25 at 40

glinda

So my self-prescribed one week hiatus from technology turned in to a little over a month.

Allow me to explain why. Upon our return from vacation (which, by the way was fantastic – there are stories and pictures of majestic, free roaming horses, making stoves out of hollowed out tree stumps and being chased by wildly territorial billygoats to come, I promise) I found out that the company I worked for was closing up shop and that I would be losing my job.

Officially unemployed, with my 40th birthday looming, I felt it was time for some introspection.

So I’ve taken the last month to reflect upon where I’ve been, where I am and where I want to be. I’ve been scribbling random notes in a bunch of notebooks and I’ve distilled it all down to 25 at 40. No, Ponce de Leon, I’m not trying to look 25 at 40. I’m sharing 25 things I’ve learned about life in 40 years.

Some or maybe even all of this may be common sense to you or they might be things you already practice in your everyday life. If so, kudos to you! I’m not under the impression that I’m reinventing the wheel or bestowing the secrets of life upon you, but if there is even one small thing from the list that is helpful to you, then I have done a service to at least one soul, and that feels pretty darn good, y’all. In typical fashion, this list is no particular order.

“Wisdom isn’t taught – it’s not a science. Wisdom is a tattoo carved in to the mind after a lifetime of failures and achievements.” ~Jason Bacchetta

 1. Love and forgive.

Personally, I’ve had to work through a lot of childhood trauma to finally understand that I am worthy of love. This has been really tricky for me. I spent far too many years in abusive relationships because a) that was my model growing up and b) subconsciously it’s what I felt I deserved. Outwardly one may say they desire real love – but when you are broken inside, your self worth suffers or is non-existent, which can lead to some really bad choices about who you spend your time with. Real love requires that you make yourself completely vulnerable to another person, and to be honest, that scared the living daylights out of me. I wasn’t comfortable exposing myself to someone that way because I didn’t want to be hurt. It was only when I offered forgiveness – to myself and to others that I learned to love myself. I <3 ME.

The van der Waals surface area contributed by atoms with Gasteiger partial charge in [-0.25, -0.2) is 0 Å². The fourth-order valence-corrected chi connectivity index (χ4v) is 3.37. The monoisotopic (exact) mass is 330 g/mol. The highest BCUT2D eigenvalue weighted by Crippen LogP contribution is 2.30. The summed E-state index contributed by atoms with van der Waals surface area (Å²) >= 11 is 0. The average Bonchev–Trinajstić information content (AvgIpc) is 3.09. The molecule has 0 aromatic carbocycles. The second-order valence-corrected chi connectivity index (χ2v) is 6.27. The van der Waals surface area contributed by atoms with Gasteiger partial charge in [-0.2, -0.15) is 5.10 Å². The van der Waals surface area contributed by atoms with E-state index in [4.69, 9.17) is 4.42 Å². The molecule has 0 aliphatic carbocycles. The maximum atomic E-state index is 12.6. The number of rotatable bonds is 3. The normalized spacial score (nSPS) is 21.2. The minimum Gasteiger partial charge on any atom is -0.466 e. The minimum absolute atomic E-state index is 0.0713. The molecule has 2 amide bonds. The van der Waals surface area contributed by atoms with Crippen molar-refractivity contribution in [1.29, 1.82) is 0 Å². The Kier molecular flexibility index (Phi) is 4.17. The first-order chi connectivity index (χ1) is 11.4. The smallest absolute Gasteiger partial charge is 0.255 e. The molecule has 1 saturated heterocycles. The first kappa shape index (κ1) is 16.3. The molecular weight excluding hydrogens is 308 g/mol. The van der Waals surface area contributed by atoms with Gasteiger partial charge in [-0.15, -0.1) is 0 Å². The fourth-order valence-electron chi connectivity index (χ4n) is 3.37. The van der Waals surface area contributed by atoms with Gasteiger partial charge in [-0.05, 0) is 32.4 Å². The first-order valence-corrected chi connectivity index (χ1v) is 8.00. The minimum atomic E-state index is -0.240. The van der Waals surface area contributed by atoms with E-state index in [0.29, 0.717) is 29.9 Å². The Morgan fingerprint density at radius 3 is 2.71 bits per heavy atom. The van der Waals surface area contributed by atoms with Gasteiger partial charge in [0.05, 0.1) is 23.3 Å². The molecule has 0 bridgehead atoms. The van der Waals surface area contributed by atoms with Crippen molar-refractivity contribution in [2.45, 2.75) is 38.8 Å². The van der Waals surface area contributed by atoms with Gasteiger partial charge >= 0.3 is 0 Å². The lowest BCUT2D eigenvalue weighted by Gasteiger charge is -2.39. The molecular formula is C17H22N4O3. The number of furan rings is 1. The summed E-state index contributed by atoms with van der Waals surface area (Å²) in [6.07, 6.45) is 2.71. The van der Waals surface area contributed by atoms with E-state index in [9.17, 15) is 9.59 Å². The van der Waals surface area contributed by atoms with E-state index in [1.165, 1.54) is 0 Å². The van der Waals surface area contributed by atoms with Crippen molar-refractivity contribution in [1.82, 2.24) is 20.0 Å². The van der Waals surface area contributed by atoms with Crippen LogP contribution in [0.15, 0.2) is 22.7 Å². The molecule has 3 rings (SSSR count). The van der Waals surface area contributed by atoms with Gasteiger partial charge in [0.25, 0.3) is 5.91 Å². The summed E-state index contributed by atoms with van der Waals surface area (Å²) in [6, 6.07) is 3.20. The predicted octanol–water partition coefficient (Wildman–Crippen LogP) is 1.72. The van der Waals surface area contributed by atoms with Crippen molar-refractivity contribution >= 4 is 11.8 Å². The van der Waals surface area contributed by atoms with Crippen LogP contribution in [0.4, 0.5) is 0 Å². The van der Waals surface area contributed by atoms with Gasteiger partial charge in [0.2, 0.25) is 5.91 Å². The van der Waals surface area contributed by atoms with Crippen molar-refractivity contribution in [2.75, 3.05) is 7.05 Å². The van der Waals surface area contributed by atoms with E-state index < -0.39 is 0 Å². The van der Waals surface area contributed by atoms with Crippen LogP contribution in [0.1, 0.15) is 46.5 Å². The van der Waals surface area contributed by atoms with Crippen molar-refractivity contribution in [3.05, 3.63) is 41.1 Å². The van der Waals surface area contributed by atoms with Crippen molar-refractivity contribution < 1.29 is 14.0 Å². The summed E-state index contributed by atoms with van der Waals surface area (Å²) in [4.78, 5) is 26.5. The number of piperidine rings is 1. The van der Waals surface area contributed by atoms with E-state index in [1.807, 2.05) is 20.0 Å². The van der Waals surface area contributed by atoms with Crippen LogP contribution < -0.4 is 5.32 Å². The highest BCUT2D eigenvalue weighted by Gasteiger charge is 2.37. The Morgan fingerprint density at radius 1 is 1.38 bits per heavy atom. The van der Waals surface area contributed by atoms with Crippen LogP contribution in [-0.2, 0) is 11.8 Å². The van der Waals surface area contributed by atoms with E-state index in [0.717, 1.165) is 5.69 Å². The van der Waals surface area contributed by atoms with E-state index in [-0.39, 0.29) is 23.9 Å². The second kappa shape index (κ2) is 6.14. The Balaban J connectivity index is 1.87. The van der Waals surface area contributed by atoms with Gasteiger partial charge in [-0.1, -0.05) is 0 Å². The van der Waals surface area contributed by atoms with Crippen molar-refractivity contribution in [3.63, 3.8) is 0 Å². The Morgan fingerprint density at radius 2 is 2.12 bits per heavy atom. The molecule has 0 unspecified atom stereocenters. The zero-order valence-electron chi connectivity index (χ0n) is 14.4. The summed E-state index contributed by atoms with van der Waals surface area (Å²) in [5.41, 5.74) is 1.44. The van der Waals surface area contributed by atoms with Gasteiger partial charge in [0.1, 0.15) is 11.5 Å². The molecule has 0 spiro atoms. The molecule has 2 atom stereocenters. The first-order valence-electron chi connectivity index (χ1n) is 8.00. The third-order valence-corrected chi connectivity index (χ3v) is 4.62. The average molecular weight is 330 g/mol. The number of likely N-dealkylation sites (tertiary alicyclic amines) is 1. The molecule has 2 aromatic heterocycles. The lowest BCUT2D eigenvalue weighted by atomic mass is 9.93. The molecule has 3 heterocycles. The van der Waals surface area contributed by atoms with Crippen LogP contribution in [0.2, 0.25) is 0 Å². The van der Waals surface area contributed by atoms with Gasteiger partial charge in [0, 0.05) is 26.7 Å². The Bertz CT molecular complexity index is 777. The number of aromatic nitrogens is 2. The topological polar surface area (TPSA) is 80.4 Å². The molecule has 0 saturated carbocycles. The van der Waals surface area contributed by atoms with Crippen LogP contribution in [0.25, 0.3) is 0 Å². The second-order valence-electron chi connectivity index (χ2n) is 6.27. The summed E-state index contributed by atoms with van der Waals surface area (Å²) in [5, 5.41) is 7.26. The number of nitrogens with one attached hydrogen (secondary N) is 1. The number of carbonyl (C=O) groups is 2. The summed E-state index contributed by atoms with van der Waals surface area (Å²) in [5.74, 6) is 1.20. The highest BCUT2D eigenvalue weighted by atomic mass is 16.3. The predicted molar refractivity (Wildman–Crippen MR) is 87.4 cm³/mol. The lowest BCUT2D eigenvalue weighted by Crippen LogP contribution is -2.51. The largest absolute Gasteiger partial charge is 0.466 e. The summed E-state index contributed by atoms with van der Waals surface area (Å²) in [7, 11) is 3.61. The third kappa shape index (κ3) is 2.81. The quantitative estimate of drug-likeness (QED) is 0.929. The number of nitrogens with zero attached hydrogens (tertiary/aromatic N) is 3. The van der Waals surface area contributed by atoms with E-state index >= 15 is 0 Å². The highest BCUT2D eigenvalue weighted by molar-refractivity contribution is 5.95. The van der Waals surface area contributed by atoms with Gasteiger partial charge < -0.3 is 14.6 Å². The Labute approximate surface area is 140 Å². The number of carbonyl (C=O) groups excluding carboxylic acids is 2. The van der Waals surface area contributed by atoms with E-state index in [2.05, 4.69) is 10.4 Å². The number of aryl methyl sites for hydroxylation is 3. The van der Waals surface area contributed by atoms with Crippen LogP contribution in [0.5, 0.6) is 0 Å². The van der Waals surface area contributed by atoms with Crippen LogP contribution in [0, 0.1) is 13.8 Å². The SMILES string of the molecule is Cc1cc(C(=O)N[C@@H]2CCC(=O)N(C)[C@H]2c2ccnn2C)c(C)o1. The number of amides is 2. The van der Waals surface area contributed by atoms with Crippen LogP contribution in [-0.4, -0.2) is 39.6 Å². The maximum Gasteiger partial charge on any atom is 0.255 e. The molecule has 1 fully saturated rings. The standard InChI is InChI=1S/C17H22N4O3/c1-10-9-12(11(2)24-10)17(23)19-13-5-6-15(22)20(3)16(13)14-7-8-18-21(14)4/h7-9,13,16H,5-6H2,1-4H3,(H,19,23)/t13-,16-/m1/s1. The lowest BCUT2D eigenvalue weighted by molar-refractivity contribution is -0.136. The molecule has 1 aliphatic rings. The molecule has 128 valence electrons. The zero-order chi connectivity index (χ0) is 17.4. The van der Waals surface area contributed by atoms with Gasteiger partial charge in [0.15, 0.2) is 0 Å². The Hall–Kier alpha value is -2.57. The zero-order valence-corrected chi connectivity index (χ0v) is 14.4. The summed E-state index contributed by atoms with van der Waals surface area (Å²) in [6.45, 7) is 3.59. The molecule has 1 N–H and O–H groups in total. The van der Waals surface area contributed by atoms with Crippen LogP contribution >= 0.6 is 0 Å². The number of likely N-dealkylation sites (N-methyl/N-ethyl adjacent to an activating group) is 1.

2. People aren’t disposable, things are.

However, if you happen to be the type that uses and abuses, don’t be surprised when someone else sees what you’ve tossed away, brushes away the dirt and recognizes the brilliance beneath the rubbish. All people have value, whether you recognize it or not.

3. Make your world a smaller place.

Eliminate toxic people who drain your vitality. This can often be difficult and most likely feelings will be hurt. Approaching the situation from a point of love and respect (for yourself and the other person) is all you can do. You have no control over the reactions or behaviors of anyone but yourself. Putting distance between yourself and a friend, coworker or neighbor can be difficult enough, but when it comes to family, it can seem almost impossible. They (whoever they are) say that you can’t choose your family, and while that is true, you do have the right to draw a line in the sand and create some boundaries. I choose to no longer give pieces of myself to abusive and negative people. I can no longer afford the drama…in sales terms, there is no return on investment. To quote a very wise Polish proverb, “not my circus, not my monkeys.”

  4. Time is a commodity.

I’ve given far too much of mine to less than ideal situations, and as I stand at the precipice of the second half of my life, it occurs to me that time is one of my most valuable commodities. I choose to no longer waste it. This can mean different things for different people, but for me it comes down to this: I want to surround myself and spend my time with amazing people who bring joy to my life and make me want to be a better me, to continue to learn and to grow. The type of folks who raise you up instead of bringing you down, who believe in you when you don’t believe in yourself.